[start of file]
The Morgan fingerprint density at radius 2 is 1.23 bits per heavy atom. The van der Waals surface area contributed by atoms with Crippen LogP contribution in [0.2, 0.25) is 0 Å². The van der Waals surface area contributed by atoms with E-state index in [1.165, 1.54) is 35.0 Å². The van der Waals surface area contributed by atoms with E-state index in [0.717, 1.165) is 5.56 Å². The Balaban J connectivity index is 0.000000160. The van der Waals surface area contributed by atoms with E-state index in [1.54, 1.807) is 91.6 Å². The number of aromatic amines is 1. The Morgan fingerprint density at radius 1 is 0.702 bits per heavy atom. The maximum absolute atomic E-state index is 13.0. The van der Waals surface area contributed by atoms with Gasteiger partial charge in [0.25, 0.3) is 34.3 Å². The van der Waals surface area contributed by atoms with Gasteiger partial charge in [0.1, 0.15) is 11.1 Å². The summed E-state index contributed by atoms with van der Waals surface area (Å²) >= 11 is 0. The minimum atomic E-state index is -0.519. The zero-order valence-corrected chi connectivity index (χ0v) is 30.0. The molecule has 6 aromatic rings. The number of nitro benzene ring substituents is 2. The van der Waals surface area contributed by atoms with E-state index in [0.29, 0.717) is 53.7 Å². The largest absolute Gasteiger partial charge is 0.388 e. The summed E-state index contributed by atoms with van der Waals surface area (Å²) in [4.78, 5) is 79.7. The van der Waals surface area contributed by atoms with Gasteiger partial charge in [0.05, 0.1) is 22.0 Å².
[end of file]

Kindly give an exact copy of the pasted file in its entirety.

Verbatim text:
The Morgan fingerprint density at radius 2 is 1.23 bits per heavy atom. The van der Waals surface area contributed by atoms with Crippen LogP contribution in [0.2, 0.25) is 0 Å². The van der Waals surface area contributed by atoms with E-state index in [1.165, 1.54) is 35.0 Å². The van der Waals surface area contributed by atoms with E-state index in [0.717, 1.165) is 5.56 Å². The Balaban J connectivity index is 0.000000160. The van der Waals surface area contributed by atoms with E-state index in [1.54, 1.807) is 91.6 Å². The number of aromatic amines is 1. The Morgan fingerprint density at radius 1 is 0.702 bits per heavy atom. The maximum absolute atomic E-state index is 13.0. The van der Waals surface area contributed by atoms with Gasteiger partial charge in [0.25, 0.3) is 34.3 Å². The van der Waals surface area contributed by atoms with Gasteiger partial charge in [0.1, 0.15) is 11.1 Å². The summed E-state index contributed by atoms with van der Waals surface area (Å²) >= 11 is 0. The minimum atomic E-state index is -0.519. The zero-order valence-corrected chi connectivity index (χ0v) is 30.0. The molecule has 6 aromatic rings. The number of nitro benzene ring substituents is 2. The van der Waals surface area contributed by atoms with E-state index in [0.29, 0.717) is 53.7 Å². The largest absolute Gasteiger partial charge is 0.388 e. The summed E-state index contributed by atoms with van der Waals surface area (Å²) in [4.78, 5) is 79.7. The van der Waals surface area contributed by atoms with Gasteiger partial charge in [0.05, 0.1) is 22.0 Å².